By Aaron Earls
The majority of teenagers continue to say they’re Christian, but the religiously unaffiliated outnumber both Catholics and evangelicals individually among teens.
According to a new study from Pew Research on the religious lives of teenagers, 32% of American teens say they are religiously unaffiliated, following the growth of “nones” among adults.
More than 3 in 5 teenagers (63%) identify as a Christian. That’s similar to the 65% of American adults overall who say they’re Christian in other Pew Research studies.
Slightly more than 1 in 3 teens (36%) say they’re a Protestant Christian, while 24% identify as a Catholic.
Within Protestantism, 21% of all teens are evangelical, 9% say they’re mainline, and 6% are part of the historically black Protestant tradition.
Teenagers often shift their religious identification as they become young adults.
A LifeWay Research study found 66% of those who attend church regularly as a teenager stop attending for at least one year as a young adult.
Among those who dropped out between the ages of 18 and 22, only 31% say they now attend church regularly.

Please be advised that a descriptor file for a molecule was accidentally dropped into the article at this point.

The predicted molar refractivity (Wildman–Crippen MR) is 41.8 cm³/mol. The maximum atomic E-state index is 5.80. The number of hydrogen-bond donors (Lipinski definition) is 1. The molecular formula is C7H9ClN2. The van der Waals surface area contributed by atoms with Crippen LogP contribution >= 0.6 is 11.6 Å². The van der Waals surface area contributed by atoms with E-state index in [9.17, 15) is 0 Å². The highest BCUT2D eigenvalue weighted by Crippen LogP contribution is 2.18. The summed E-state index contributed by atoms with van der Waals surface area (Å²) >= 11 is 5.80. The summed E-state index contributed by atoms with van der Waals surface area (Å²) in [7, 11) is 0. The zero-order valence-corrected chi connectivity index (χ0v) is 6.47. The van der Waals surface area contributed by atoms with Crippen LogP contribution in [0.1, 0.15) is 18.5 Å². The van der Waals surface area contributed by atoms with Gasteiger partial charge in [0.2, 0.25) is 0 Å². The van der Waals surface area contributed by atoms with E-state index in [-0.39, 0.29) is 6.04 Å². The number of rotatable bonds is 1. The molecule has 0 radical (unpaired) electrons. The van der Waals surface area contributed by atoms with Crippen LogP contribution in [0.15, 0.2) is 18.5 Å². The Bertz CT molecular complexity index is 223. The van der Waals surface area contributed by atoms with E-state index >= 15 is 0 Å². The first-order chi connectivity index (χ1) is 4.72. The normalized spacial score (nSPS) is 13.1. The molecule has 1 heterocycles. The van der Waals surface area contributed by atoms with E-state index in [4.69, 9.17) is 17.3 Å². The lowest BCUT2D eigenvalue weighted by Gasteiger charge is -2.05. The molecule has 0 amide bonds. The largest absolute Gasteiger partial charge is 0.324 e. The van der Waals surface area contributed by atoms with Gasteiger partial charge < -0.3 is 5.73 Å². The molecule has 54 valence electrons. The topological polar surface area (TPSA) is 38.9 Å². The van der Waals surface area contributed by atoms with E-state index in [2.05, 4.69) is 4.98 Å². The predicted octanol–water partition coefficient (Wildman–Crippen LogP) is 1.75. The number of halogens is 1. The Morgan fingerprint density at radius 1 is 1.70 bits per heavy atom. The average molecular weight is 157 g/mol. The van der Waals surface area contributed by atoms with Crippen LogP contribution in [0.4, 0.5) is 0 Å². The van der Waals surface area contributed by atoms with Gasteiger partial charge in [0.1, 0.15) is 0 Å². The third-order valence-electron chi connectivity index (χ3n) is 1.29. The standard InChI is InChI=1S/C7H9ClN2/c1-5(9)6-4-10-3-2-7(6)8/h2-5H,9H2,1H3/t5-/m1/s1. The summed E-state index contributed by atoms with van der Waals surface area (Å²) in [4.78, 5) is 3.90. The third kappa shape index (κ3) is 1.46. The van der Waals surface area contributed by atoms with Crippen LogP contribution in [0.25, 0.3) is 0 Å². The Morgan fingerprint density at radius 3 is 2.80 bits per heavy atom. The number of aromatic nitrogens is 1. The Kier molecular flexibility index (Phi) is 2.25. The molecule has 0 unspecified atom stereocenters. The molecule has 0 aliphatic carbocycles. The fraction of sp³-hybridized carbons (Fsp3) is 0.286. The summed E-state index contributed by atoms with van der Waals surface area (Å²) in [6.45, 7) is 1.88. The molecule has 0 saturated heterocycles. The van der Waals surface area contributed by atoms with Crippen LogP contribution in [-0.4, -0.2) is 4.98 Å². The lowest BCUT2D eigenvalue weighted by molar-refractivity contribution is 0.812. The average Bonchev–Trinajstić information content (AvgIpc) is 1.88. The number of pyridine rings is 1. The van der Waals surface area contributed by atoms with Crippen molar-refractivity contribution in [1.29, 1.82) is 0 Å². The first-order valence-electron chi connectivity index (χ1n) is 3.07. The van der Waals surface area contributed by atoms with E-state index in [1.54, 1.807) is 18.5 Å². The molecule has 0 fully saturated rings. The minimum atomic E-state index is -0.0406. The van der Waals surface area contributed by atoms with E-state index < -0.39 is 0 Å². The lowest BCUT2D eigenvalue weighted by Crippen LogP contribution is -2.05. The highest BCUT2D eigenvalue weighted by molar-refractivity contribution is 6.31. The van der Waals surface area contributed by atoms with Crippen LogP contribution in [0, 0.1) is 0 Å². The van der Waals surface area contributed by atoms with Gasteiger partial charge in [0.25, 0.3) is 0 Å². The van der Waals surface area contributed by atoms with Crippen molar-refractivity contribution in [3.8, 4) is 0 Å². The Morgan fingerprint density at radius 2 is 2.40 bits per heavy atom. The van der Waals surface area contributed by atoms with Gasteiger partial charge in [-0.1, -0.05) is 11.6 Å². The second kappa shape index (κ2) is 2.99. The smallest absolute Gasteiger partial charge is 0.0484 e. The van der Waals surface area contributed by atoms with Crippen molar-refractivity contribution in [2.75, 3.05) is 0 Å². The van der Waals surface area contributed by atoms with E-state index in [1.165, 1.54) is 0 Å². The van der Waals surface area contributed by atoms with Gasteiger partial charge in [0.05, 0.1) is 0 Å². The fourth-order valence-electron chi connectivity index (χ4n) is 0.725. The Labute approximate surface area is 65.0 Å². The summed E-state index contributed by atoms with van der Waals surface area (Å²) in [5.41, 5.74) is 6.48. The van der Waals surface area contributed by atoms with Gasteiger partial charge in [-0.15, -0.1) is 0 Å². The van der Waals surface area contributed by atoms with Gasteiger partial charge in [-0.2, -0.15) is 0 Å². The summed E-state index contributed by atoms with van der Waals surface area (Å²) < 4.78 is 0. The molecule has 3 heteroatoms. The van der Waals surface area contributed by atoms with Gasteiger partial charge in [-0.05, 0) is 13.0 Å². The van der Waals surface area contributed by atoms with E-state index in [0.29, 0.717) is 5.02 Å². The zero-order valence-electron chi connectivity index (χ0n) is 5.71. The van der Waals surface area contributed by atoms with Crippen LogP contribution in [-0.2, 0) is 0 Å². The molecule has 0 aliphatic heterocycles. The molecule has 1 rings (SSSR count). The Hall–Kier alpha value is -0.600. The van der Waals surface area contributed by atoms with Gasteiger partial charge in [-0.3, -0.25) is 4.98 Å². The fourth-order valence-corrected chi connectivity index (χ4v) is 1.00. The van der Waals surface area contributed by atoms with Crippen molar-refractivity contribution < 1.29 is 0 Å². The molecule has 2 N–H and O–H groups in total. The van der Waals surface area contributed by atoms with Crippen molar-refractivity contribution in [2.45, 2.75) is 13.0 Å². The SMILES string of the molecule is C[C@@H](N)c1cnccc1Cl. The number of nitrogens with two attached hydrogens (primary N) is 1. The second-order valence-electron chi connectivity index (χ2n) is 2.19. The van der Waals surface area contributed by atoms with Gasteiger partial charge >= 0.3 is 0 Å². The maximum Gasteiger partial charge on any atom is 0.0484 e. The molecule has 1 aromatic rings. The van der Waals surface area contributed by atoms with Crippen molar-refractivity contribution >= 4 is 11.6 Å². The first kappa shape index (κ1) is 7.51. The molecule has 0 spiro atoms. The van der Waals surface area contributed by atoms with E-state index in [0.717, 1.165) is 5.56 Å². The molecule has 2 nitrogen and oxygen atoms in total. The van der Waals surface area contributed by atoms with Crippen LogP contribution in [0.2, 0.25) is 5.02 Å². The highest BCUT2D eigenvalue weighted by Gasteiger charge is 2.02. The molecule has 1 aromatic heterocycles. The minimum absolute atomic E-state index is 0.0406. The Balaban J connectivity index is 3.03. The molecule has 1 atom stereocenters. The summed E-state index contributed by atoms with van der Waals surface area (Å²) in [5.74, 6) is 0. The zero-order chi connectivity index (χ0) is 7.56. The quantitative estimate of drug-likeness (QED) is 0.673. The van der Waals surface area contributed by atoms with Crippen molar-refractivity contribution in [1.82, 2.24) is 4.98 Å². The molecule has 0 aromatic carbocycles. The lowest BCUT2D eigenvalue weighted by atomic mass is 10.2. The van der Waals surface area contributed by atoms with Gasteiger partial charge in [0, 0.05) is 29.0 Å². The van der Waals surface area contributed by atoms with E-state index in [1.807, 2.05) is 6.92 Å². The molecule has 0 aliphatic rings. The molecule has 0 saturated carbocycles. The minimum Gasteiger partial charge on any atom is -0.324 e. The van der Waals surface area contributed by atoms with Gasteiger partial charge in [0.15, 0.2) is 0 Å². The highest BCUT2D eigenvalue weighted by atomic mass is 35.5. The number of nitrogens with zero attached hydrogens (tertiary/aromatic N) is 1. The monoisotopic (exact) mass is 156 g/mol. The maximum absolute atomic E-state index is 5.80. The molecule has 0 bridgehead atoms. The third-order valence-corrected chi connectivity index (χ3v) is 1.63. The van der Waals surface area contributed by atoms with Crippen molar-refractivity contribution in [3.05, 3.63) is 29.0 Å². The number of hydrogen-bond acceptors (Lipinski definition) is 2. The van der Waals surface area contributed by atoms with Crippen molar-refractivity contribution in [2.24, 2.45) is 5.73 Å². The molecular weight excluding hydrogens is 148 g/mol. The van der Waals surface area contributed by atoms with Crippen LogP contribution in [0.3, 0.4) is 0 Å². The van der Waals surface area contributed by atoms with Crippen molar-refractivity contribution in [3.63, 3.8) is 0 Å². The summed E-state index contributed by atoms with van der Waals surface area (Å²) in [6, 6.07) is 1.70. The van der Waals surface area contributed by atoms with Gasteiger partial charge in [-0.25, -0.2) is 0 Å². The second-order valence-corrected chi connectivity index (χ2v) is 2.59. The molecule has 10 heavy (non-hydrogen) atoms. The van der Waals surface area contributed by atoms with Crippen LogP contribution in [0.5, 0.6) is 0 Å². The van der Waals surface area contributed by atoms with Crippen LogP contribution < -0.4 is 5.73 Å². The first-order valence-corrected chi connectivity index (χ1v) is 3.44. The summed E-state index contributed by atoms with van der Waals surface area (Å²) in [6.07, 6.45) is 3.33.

Two in 5 former drop outs (39%) attend once or month or less, while 29% say they do not currently attend church at all.
In Pew Research’s most recent Religious Landscape Study in 2014, evangelical Protestants were among the gainers in regard to religious switching. For every one person who left evangelicalism, 1.2 joined.
Among the unaffiliated, however, for every one person to leave, 4.2 took their place.
Yet, there is statistical encouragement for churches seeking to reach the growing number of religiously unaffiliated teenagers.
Almost half of Americans (47%) who were raised with no religion eventually find some kind of faith.
One in 5 nones (19%) become evangelical Protestants, 17% join another Christian tradition, and 10% become part of a non-Christian faith.
Among those raised evangelicals, 35% change their religion. Around 1 in 6 (16%) switch to a different Christian tradition, 15% become religiously unaffiliated, and 10% adopt a non-Christian faith.
But among millennials, those raised unaffiliated are slightly more likely to remain that way than those raised evangelical Protestant (67% to 61%).
AARON EARLS (@WardrobeDoor) is online editor of Facts & Trends.